Two small-scale mining firms have achieved higher rates of gold recovery without the use of mercury, marking a major step towards reducing mercury pollution in Artisanal and Small-scale Gold Mining (ASGM) in Ghana.
The maiden use of the sika bukyia (a mercury-free smelting furnace) at the pilot sites resulted in the production of gold with a purity of 23 carats and 23.5 carats respectively, which was higher compared with the purity of 22 carats associated with mercury use.
The achievements at the Pofco and Nalamtaaba mines in the Western North and Upper East regions were announced at the third National Multi-Stakeholder Dialogue of the Responsive Engagement and Collective Learning Approaches to Inform Mercury Substitution (RECLAIMS) in ASGM in Accra.
The project is an initiative of Fund For Peace (FFP), a Non-Governmental Organization headquartered in the United States, with presence around the world.
“It is possible to safely and economically recover gold without mercury and the success at the two pilot sites confirms it. In fact, mercury-free techniques are safer for miners, their families and local communities,” Programs Manager at the Fund for Peace, Christopher Opoku Nyarko said.
Mercury is mixed with gold-containing materials, forming a mercury-gold amalgam which is then heated, vaporizing the mercury to obtain the gold. This process can be very dangerous and lead to significant mercury exposure and health risks.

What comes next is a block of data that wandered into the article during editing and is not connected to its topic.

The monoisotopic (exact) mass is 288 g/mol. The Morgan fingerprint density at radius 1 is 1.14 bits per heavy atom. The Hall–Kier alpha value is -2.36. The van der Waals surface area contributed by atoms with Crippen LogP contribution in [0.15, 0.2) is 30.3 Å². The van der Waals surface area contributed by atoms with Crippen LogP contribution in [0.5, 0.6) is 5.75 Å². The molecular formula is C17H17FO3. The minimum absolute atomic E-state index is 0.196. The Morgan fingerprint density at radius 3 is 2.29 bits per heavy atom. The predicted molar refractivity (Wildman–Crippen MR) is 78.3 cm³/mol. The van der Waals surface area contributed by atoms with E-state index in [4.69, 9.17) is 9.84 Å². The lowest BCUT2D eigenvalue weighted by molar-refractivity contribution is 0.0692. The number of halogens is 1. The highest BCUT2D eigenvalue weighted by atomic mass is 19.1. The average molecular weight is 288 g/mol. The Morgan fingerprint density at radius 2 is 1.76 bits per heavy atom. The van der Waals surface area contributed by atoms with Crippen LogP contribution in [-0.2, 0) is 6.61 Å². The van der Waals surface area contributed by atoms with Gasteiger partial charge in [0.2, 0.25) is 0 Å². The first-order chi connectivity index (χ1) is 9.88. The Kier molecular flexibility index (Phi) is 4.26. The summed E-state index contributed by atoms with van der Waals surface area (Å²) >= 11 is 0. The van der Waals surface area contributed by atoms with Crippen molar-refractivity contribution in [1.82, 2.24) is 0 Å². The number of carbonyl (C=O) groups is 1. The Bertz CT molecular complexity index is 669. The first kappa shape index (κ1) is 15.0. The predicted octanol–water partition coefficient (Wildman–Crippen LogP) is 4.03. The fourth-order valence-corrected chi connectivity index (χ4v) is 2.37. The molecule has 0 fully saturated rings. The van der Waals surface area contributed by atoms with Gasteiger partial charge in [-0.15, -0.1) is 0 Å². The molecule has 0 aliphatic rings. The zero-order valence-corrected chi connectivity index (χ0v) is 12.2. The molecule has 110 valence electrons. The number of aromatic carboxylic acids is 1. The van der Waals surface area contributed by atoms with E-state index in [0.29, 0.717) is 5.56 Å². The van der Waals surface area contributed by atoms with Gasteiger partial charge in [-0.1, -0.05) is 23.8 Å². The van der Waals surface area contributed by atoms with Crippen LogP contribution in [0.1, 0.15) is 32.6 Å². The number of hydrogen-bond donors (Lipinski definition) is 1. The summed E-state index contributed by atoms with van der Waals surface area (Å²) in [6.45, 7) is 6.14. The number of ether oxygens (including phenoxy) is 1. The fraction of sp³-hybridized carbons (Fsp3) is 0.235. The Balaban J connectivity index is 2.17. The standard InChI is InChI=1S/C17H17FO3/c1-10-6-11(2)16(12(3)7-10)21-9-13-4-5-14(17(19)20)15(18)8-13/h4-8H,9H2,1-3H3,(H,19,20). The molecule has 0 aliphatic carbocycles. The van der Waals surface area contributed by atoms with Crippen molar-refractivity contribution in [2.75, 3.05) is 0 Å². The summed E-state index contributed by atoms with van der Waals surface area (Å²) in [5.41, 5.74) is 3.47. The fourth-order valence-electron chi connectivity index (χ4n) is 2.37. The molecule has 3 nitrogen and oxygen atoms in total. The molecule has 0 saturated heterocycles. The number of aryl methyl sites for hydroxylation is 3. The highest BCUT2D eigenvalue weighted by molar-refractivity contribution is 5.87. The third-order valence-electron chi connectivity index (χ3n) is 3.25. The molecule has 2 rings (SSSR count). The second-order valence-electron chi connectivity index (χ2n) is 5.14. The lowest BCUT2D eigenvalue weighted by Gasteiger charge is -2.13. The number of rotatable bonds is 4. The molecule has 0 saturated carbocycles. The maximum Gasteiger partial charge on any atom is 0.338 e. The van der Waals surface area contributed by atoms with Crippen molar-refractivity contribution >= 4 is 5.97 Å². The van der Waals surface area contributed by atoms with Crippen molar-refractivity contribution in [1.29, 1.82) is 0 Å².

Artisanal and Small-Scale mining in Ghana
About 30 percent of Ghana’s total gold output comes from the Artisanal and Small-scale Gold Mining (ASGM) sector, supporting the livelihoods of about 10 percent of the country’s 31 million population. They account for more than 60% of the mining sector’s labour force.
The sector is largely informal and efforts to formalize their activities to ensure proper oversight have proven futile. Government has resorted to the use of military to destroy seized equipment of illegal miners in a latest attempt to stop the destruction of farmlands and water bodies.
Mercury use in Ghana
In Ghana, mercury contamination is largely linked to artisanal and small-scale gold mining (legal and illegal) where it is used in the gold purification process. The toxic metal is mainly used within the gold belt of the mining regions.
Several studies have found dangerously high levels of mercury among residents in ASGM communities, presenting severe threat to both human lives and food security.
Although Ghana pledged to regulate the use of mercury in ASGM when it signed the Minamata Convention on Mercury, not much has been done to address the legacy pollution over the years.
“We are hopeful that the efficiency seen in the Sika Bukyia and the renewed effort to sanitize the ASGM sector will discourage the use of mercury,” the Country Manager of FFP said.
Leveraging on gov’t effort to reduce mercury use in ASGM
The 3rd National Multi-Stakeholder Dialogue called for increased local-level awareness and capacity for the adoption of mercury-free technologies in the pilot ASGM communities.
The stakeholders resolved to deepen inter-agency and regional collaboration while creating synergies with large-scale mines on best practices for ASGM inclusivity.
To help promote the alternatives, the meeting agreed to focus on localized sustainable entrepreneurship by integrating local businesses such as blacksmiths into the supply chain for mercury-free equipment.
Story filed by Sani Abdul-Rahman